Scientists have uncovered why thinner solar cells with well organised patterns on their surface are better able to trap and absorb light.
The discovery could mean cheaper and more efficient solar cell technology.
Scientists have known that the efficiency of solar cells is improved when light is allowed to bounce inside the cell, increasing the chances that it will be absorbed.
One way to do this is by 'roughening up' the surface of the solar cell so that photons entering the material tend to be reflected inside it.
Reporting on the pre-publication website ArXiv, Dr Zongfu Yu and fellow researchers from Stanford University in California, have calculated the fundamental limit to the amount of light that can be trapped in a nano photonic solar cell.
The researchers have shown that by using nanotechnology, it is possible to trap more light than previously thought possible.
Yu says this is because light trapping works in a different way on the nano scale.
"Instead of total internal reflection, light becomes trapped on the surface of nano layers, which act like waveguides. This increases the amount of time the photons spend in the material and so also improves the chances of absorption.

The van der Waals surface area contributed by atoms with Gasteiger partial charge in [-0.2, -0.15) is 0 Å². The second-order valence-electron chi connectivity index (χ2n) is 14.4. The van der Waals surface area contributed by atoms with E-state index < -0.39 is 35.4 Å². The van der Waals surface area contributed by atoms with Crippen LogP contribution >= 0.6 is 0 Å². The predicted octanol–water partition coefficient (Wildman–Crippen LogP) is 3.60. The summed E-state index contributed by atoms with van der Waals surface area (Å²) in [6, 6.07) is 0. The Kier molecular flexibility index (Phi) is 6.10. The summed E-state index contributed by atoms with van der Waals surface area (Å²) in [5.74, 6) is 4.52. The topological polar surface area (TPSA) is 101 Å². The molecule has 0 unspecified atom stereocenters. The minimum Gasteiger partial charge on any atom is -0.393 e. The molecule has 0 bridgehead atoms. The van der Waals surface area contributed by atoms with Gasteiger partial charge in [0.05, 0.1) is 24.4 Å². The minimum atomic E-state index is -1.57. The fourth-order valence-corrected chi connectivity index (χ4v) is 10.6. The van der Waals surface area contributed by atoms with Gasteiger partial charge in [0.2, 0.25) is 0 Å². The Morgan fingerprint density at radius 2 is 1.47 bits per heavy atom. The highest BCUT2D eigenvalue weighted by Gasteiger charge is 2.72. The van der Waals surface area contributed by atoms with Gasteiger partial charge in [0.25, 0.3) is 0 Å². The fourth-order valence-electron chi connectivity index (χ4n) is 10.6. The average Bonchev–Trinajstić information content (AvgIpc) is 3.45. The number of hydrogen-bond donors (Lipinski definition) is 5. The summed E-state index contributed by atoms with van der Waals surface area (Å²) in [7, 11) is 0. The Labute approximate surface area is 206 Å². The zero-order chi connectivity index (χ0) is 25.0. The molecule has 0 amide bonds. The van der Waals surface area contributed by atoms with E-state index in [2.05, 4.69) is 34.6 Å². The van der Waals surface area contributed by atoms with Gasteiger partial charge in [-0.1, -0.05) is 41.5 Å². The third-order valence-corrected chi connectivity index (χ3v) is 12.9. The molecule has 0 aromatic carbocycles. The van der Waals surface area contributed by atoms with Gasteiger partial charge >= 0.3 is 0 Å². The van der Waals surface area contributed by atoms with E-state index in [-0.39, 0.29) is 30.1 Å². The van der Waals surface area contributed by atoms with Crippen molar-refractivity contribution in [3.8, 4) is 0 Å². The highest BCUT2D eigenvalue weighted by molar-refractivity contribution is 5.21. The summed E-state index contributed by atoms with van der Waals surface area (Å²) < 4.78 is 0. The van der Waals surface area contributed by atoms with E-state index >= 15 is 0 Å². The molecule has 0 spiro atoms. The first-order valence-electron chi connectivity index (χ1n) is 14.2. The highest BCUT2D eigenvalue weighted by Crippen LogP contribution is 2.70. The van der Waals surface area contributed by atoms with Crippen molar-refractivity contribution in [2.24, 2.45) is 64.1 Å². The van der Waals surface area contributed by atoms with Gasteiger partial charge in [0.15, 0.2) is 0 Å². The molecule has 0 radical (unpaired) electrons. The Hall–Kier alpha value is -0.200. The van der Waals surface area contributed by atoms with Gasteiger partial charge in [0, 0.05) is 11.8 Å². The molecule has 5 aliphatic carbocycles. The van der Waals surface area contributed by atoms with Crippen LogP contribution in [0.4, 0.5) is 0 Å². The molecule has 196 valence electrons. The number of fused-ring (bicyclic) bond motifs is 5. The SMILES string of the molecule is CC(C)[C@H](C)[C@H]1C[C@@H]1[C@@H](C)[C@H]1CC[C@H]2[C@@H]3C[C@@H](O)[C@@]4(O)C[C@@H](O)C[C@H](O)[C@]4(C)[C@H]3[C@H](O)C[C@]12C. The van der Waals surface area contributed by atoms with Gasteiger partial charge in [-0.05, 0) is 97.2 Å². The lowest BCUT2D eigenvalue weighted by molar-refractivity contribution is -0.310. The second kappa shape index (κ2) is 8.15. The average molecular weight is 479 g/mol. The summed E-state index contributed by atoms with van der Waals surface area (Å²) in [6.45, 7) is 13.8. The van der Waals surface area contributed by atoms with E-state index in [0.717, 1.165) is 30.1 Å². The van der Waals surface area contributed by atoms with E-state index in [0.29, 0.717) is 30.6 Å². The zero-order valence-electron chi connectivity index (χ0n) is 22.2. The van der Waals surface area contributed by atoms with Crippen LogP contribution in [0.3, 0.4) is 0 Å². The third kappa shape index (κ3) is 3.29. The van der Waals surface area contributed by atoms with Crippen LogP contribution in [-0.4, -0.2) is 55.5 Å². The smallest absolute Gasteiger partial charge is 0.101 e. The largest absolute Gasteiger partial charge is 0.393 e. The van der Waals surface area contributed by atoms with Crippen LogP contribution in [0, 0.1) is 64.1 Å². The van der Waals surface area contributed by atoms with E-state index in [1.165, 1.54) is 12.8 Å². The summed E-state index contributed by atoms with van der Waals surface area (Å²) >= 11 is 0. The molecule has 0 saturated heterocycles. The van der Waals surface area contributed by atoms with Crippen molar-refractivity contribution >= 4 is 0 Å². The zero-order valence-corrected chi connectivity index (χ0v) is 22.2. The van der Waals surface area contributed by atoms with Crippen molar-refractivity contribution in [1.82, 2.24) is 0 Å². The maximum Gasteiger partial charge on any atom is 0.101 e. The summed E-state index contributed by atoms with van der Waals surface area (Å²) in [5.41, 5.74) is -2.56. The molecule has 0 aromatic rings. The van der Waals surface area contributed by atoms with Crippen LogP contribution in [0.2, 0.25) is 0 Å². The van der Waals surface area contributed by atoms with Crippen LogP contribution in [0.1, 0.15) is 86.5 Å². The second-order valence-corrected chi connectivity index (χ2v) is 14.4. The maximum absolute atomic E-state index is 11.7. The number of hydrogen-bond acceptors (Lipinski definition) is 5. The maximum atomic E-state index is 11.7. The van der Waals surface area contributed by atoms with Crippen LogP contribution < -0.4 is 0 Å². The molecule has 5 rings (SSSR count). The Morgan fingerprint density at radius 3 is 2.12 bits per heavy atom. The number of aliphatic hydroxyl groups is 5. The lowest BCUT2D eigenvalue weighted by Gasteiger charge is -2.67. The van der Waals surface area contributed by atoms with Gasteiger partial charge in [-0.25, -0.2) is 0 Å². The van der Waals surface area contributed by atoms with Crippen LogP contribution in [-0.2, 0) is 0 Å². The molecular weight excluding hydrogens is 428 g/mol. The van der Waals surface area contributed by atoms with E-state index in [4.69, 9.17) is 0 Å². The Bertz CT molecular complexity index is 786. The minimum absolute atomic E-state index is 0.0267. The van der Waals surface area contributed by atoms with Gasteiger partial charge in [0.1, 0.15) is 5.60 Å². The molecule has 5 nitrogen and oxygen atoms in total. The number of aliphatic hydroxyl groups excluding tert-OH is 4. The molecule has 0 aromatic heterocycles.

"Because of the geometry of the layers, some wavelengths are trapped better than others and this gives rise to resonances at certain frequencies."
The researchers found that by designing the layers in a way that traps light effectively on the surface through the use of a patterned cell, it's possible to capture 12 times the amount of light.
The research also found that thinner layers are also more effective at light trapping.
Thinner solar cells use less material, are cheaper to make, and according to previous research the electrons they produce are also easier to collect, making them potentially more efficient.
"It's now possible to make layers much thinner than the wavelength of the light they are expected to absorb and to carve intricate patterns in these layers," says Yu.
Professor Martin Green of the School of Photovoltaic and Renewable Energy Engineering at the University of New South Wales says the work is important for research into areas like organic semi-conductors, or plastic solar cells.
"There's a lot of interest in trying to make plastic solar cells," he says.
"Plastic is not really an ideal material for solar cells because it's not particularly conductive or durable. The lack of conductivity in the plastic means it has to be very thin."
But Green says, "the thicknesses they're talking about are similar in size to those needed for plastic solar cells [to work]."
He adds, the research highlights another advantage for plastic solar cells.
"Plastics have a low optical density and it just happens that low optical density is ideal for this new effect."